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IDB offers LIBOR-based lending product

The Inter-American Development Bank today announced it will offer an additional loan pricing mechanism to borrowing country members that will use the London Interbank Offered Rate as the underlying base to determine interest rates on development loans from ordinary capital.

The new product is the most significant change in the IDB’s lending structure since 1996, when the Bank began offering adjustable rate loans from a Single Currency Facility in four different currencies –  U.S. dollars, Japanese yen, Swiss francs and Deutsche marks (now euro)  – in addition to adjustable rate loans based on a currency pool.

The LIBOR-based lending rate is a response to interest expressed in borrowing member nations of the Bank for a broader and more flexible set of financial products.

Although LIBOR is now comparatively low, it is a more volatile rate than other lending rate structures based on longer-term financing. The IDB will use hedging instruments to mitigate the exposure to potential interest rate spikes associated with a LIBOR product.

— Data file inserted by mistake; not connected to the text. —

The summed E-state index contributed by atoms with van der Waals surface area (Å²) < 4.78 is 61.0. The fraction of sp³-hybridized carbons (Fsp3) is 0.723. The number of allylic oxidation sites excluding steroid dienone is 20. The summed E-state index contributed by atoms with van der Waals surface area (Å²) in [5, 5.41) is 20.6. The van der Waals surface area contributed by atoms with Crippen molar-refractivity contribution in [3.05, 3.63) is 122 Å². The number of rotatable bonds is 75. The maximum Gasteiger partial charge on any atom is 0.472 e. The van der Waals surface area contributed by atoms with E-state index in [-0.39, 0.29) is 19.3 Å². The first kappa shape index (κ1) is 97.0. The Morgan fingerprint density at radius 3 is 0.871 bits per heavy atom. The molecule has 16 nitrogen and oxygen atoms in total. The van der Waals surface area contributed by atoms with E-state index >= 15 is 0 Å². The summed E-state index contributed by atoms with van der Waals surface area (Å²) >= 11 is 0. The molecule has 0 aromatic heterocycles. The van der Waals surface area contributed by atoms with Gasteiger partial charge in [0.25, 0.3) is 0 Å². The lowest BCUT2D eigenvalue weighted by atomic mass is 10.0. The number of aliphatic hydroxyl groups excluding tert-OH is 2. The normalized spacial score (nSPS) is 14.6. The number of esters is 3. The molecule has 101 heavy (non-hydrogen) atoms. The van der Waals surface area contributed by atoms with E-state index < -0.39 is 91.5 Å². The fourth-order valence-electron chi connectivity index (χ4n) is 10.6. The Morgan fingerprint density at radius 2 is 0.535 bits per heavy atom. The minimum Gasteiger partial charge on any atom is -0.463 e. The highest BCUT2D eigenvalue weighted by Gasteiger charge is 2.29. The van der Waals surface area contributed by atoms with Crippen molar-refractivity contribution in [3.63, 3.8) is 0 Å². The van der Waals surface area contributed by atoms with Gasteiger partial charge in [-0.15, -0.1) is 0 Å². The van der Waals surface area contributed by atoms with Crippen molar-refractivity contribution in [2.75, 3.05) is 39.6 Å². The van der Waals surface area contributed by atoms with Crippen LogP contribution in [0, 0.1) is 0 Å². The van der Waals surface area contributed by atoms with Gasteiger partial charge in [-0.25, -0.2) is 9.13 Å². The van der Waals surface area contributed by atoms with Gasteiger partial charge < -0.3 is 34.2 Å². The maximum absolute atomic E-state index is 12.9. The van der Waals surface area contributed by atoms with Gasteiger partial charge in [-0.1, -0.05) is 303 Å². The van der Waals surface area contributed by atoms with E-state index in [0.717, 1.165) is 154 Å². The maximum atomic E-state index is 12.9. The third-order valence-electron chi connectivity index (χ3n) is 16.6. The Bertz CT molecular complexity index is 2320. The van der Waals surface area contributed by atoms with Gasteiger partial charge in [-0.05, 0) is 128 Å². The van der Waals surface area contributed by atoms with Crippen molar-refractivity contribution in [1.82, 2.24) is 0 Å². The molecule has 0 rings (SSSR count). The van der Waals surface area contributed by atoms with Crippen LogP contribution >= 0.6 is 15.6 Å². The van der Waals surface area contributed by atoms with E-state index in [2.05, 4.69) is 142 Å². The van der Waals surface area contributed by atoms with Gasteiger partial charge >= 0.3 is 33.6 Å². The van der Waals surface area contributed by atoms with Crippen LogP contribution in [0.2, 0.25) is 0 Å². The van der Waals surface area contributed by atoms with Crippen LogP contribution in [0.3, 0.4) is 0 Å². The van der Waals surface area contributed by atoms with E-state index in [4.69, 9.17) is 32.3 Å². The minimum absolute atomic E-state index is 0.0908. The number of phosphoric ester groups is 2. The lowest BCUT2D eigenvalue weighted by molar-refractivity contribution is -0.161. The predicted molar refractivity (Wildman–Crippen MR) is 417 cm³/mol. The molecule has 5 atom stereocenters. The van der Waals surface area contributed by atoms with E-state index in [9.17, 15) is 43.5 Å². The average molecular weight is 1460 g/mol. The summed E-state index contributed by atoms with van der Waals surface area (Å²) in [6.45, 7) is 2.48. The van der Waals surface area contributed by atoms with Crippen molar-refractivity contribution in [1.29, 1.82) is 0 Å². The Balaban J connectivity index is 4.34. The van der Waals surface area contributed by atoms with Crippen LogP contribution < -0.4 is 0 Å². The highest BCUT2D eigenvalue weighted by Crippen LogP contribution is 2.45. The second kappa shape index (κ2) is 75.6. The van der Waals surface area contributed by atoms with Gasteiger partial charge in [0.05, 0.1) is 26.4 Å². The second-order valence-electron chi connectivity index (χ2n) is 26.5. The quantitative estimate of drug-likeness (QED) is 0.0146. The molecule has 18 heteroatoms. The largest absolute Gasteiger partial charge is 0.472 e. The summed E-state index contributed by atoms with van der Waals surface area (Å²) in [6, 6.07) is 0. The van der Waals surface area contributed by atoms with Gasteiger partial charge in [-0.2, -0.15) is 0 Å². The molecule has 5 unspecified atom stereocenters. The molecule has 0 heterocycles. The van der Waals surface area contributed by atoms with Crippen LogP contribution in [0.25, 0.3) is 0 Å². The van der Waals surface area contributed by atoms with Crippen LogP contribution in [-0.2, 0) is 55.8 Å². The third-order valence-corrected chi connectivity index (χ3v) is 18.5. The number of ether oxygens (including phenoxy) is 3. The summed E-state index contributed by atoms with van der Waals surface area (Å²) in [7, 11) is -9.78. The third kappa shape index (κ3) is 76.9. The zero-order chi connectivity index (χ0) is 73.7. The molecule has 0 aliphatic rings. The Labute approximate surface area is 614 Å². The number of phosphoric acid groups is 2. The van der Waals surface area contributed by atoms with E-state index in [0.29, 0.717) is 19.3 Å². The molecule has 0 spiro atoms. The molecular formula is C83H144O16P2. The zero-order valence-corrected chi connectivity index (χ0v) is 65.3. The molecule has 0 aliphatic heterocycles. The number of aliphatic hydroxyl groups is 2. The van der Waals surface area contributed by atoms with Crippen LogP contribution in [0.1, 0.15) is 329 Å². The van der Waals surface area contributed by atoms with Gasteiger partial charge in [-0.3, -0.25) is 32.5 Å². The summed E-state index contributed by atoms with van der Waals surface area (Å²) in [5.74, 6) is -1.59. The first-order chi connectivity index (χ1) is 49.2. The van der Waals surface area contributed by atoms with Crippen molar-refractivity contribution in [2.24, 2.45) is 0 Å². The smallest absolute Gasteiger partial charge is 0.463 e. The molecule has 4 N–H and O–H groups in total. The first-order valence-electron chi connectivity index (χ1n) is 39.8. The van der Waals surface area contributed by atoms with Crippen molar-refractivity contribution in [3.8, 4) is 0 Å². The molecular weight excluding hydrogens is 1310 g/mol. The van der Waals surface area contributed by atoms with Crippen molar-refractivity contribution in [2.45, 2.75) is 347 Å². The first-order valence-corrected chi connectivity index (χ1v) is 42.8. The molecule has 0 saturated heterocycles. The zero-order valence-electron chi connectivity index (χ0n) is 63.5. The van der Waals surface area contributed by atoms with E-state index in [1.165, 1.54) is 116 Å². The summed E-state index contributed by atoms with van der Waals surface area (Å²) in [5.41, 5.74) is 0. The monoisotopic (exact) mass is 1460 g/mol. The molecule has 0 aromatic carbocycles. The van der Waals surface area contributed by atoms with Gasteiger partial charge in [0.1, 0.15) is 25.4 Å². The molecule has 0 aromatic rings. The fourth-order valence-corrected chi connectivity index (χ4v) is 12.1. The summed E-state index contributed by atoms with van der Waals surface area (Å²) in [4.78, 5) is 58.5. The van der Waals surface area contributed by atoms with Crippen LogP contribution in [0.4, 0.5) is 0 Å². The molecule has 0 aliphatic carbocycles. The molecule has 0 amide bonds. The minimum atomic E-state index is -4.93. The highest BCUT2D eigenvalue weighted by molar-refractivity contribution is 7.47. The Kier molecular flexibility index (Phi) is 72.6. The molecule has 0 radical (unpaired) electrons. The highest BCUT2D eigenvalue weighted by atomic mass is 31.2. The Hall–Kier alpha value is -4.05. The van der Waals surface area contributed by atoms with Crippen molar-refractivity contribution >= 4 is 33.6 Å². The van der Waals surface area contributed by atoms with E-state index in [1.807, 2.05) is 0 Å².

The new LIBOR-based pricing option will be generally available for new IDB development loans from ordinary capital and on recently approved but undisbursed loans. LIBOR-based loans will be available in the same four currencies that now compose the IDB’s Single Currency Facility.

Lending rates for the new LIBOR product will be set quarterly, with semiannual payment dates. The new rates will not apply to direct loans to the private sector without government guarantees – these loans will continue to be priced at market rates – and they will not apply to emergency loans, which are for terms of up to five years with rates set at 400 basis above six-month LIBOR in U.S. dollars.


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